The accessing apparatus includes a positioning apparatus which may be a voice coil motor, a linear actuator, or a linear motor. The positioning apparatus rides on a member of rail which is parallel to the axis of rotation of the disk file. The positioning apparatus positions the magnetic head axially so as to access any selected disk in the disk file. A radial member or carriage which positions the magnetic head radially so as to access any desired track on the selected disk. The radial member is fitted with a head arm support. The magnetic transducer or head is seated on the head arm support. The direction of travel of the carriage and its attachment (i.e., the head arm support and magnetic head) is orthogonal to the axis of rotation of the disk file. The orientation between the rotating disk file and the associated accessing apparatus may be vertical or horizontal. In order to allow access into the disk pack convention means, for example, vacuum or partitioning blades are used to open the pack between two selected disks. The magnetic head is then inserted in the opening and transduces (i.e., reads and/or writes) data on a selected track on one of the two disks. A more detailed discussion of the aforementioned type of flexible disk storage system is described in U.S. Pat. No. 3,940,794 issued to Donald E. Griffiths et al and assigned to the assignee of the present invention.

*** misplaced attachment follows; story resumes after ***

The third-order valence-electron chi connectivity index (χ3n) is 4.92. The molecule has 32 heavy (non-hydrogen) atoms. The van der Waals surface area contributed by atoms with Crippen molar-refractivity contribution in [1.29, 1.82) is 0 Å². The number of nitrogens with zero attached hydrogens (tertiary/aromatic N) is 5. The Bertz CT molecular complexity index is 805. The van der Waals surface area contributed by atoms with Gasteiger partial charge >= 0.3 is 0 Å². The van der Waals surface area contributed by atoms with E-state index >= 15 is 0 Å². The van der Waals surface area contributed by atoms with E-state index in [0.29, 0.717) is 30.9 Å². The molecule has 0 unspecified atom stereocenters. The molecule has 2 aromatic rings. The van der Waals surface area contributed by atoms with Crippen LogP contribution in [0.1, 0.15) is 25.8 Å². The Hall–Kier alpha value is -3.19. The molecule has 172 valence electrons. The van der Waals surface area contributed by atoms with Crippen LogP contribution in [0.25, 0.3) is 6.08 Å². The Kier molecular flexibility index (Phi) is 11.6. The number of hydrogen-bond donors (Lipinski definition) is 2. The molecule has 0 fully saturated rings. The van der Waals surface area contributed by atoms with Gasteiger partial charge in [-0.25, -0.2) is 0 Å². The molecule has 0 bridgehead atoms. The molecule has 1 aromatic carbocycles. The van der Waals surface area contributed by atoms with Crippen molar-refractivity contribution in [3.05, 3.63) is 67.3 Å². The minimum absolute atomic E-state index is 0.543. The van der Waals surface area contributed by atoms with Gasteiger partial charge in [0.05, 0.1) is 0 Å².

In order to improve the accessibility and reliability of conventional random access flexible disk devices, several attempts have been made, in the prior art, to improve the head arm support or the mechanism which splits and partitions the pack.
In one attempt a random access memory with ultra thin rotating flexible magnetic disks is stabilized while being partitioned by an air foil blade. The air foil blade is a hollow structure with a contour of varying cross-sectional areas extending from the tip which is first inserted into a pack to the opposite end which is mounted to a carriage assembly. Due to the varying contour of the blade, it operates as an air foil. By thrusting the blade into the rotating disks at a selected interface, the disks are separated into discretely rotating segments which diverge and converge about the blade to form a sizeable opening suitable for transducing access. Pressurized air which is emitted from the air foil blade further stabilizes the opening. A more detailed description of the aforementioned blade is given in U.S. Pat. No. 3,852,820.